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Building the City of God

Fr. Andrew Chan-A-Sue

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Born Aug. 1, 1953, in Georgetown, British Guiana (now Guyana), Father Chan-A-Sue’s name is actually an anagram. His great-grandfather was named Asue Chen, but when he immigrated to Guyana, he rendered it Chan-A-Sue. Father Chan-A-Sue first went into an accounting career. He earned a diploma from Liverpool Polytechnic in Liverpool, England, then joined the Institute of Chartered Accountants in England and Wales. He worked for auditing companies in London, Georgetown and Miami before answering the call to the priesthood. He earned a degree in philosophy at St. John Vianney College Seminary in Miami, and a master’s degree in divinity at St. Vincent de Paul Regional Seminary in Boynton Beach. He was ordained for the Archdiocese of Miami on May 13, 2000. Before coming to St. Bartholomew in October 2010, Father Chan-A-Sue served at St. Maurice in Dania Beach, Holy Family in North Miami, Blessed Trinity in Miami Springs and St. Andrew in Coral Springs.

Currently Fr. Chan-A-Sue is Pastor at St. Bartholomew Church.

Why did you leave a secular career to become a priest?

“When I went to college, I volunteered to lead rosary at lunch. A priest told my mother I should be a priest. I thought that was strange. In Miami, I got involved at St. Agatha and became friends with Father (now Bishop Felipe) Estevez. People kept saying I should become a priest. I decided I’d go to seminary; if I didn’t like it, I’d leave. But when I got there, it just felt right.”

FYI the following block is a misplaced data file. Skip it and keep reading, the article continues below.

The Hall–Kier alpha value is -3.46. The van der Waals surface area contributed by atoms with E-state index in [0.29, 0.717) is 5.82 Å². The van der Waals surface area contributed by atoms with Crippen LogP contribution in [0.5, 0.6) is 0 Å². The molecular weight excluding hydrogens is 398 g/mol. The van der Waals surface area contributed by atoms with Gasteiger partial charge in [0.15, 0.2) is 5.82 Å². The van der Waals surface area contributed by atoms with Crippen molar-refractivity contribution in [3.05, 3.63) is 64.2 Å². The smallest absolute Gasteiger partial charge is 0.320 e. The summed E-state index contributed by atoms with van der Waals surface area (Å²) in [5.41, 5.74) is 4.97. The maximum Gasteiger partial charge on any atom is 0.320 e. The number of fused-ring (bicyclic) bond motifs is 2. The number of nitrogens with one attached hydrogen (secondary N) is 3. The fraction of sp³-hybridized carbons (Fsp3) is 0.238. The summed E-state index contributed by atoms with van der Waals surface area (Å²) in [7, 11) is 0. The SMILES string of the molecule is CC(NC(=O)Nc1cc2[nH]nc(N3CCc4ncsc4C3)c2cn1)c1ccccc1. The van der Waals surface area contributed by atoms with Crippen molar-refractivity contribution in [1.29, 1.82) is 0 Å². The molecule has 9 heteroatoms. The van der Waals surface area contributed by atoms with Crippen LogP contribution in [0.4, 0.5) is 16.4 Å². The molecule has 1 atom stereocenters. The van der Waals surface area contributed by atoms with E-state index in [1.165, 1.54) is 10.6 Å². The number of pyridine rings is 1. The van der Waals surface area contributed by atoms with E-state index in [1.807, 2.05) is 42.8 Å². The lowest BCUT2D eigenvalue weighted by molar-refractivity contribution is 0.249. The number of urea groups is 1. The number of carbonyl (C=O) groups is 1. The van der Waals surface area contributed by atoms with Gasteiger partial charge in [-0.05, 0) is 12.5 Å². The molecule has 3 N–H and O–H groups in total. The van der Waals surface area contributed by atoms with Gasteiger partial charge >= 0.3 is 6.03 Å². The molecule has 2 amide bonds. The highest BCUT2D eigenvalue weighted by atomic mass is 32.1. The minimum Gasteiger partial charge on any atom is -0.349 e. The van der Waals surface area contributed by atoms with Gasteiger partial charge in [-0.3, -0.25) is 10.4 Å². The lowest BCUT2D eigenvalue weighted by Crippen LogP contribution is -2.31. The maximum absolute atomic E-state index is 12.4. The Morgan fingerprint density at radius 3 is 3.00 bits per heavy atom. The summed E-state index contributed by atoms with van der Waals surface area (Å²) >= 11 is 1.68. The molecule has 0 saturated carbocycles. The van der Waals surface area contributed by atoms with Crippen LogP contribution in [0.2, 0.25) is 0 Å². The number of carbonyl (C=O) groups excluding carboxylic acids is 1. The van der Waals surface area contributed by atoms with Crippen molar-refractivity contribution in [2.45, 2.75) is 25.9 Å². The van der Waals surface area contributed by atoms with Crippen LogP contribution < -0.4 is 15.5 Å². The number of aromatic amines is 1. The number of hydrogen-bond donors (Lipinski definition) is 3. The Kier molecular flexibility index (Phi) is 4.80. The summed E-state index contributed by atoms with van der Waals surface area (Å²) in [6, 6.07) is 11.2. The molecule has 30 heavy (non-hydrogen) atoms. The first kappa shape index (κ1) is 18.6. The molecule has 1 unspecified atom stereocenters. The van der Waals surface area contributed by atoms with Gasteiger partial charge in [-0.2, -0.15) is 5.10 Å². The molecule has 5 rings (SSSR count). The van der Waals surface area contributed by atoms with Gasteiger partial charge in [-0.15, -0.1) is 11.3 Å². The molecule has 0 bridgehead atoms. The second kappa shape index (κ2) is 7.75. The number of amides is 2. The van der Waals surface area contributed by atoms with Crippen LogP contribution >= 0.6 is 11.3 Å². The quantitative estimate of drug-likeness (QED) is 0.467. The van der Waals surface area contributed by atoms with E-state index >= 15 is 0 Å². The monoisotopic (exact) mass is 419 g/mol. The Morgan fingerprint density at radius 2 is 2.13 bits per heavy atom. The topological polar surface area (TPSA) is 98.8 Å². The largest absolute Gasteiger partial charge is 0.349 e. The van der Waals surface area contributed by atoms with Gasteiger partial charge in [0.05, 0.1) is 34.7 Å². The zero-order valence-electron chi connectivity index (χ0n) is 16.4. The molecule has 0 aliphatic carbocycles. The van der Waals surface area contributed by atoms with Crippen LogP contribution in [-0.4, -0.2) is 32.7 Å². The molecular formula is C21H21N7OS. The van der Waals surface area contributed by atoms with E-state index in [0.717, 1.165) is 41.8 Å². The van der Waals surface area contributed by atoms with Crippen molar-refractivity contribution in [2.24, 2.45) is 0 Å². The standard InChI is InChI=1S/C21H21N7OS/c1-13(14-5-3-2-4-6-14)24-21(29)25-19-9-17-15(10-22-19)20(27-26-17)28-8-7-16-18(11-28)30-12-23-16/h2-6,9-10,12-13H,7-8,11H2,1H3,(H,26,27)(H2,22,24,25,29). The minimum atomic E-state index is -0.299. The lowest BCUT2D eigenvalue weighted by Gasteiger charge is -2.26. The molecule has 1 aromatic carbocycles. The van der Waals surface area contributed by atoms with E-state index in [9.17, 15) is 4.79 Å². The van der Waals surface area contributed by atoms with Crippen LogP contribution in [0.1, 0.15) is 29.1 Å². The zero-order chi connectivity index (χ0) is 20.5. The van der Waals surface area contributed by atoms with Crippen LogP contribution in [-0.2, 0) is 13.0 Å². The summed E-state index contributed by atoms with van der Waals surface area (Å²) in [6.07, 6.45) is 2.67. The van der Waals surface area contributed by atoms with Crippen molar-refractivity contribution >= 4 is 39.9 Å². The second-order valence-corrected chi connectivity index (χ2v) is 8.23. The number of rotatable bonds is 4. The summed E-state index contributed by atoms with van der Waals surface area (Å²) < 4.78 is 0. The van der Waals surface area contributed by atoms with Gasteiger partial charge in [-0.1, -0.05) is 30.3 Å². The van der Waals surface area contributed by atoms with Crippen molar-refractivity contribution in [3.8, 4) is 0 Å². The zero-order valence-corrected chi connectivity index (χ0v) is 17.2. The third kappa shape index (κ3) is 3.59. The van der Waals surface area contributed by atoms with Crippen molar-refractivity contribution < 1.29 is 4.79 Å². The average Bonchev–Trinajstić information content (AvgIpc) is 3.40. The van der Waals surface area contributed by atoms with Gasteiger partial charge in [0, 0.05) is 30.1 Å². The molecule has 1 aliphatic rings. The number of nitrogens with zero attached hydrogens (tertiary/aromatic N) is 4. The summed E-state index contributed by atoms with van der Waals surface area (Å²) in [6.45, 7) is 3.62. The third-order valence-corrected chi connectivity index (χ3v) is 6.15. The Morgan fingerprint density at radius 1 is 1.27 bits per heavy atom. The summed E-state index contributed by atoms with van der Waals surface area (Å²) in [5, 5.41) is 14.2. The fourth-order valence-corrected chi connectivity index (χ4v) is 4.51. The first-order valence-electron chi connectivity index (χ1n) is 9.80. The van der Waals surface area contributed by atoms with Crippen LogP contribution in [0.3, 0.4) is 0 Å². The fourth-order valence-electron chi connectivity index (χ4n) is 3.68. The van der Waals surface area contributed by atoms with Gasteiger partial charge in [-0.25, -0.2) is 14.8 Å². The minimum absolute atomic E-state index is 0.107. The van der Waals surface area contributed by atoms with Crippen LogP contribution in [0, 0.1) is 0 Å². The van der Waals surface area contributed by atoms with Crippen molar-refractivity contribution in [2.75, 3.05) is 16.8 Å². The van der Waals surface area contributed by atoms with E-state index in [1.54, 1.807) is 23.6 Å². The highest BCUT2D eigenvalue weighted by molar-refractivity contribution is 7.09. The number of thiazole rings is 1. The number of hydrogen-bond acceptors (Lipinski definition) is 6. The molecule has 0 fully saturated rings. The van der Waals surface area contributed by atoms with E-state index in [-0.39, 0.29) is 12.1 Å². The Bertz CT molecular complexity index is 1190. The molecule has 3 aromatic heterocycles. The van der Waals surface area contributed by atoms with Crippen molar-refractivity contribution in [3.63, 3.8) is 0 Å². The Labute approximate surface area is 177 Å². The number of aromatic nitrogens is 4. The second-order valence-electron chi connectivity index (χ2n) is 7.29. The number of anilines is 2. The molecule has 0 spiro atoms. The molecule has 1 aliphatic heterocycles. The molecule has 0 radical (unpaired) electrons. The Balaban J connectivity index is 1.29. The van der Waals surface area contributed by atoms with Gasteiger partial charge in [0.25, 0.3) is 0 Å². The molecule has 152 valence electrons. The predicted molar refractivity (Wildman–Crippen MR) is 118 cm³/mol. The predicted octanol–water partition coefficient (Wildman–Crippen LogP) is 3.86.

Person/persons most surprised by your vocation:

“My family. My mother asked if I had to do it. I partied a lot. I wasn’t wild and crazy, but I danced a lot. I had a fun-loving life.”

Did the priesthood make you give up fun?

“I have fun in different ways. I like lively Masses. I’m always bobbing with the music.”

‘ I like lively Masses. I’m always bobbing with the music.’

Favorite priestly assignment:

“Everywhere. The culture is so egoistic that if we’re unhappy, (we think) it’s because of the people around us. Happiness comes from making the best of the surroundings.”

How do you like to spend time off ?

“Sometimes I go with friends to movies or dinner. For restaurants, I always like to try something new. And I like gardening.”

“‘Lincoln.’” He said, ‘Your compass may be true north, but you may have to go there by an indirect way.’ The lesson was that to get to a goal, you have to compromise.”

Last book read:

“‘The Infancy Narratives of Jesus of Nazareth,’ by Pope Benedict XVI. He comes with insight, speculating into the minds of the Gospel characters.”

Other interests:

Football. The Hurricanes and the Dolphins. “I like to go to the games at Sun Life Stadium just down the road.”

Person you most admire:

Person you most admire: “One is Nelson Mandela, for how he brought South Africa from the brink of civil war.”

Your most memorable spiritual experience:

“My ordination. I was tired because I’d been doing a lot of work. When they put me on the floor, I was afraid I’d fall asleep. But just after Archbishop (Emeritus John C.) Favalora anointed my hands, I felt a peace come over me.”

Father Chan-A-Sue is pictured here in Kew Gardens, London, in wintertime, around 1980.

Something most people don’t know about you:

“I always look at the theological aspects of movies. ‘Snow White’ is about power and innocence. The mirror sees the soul. The reflection is not the physical but the inner (self). And a kiss brings Snow White back to life. Love conquers death.”

Your harshest critic:

“In every parish, 10 percent are going to love you because you’re the priest; 10 percent won’t like you because you remind them of someone they don’t like; 40 percent will warm up to you; and the other 40 percent are just fulfilling their Sunday obligation. That’s the group you need to educate to become more active.”

Motto, or favorite Scripture verse:

St. Augustine: “Christ has no body on earth but yours, no hands on earth but your hands, yours are the eyes through which he looks with compassion on the world, yours are the feet with which he chooses to go about doing good, for as he is the head, so you are the members, and we are all one in Christ Jesus.”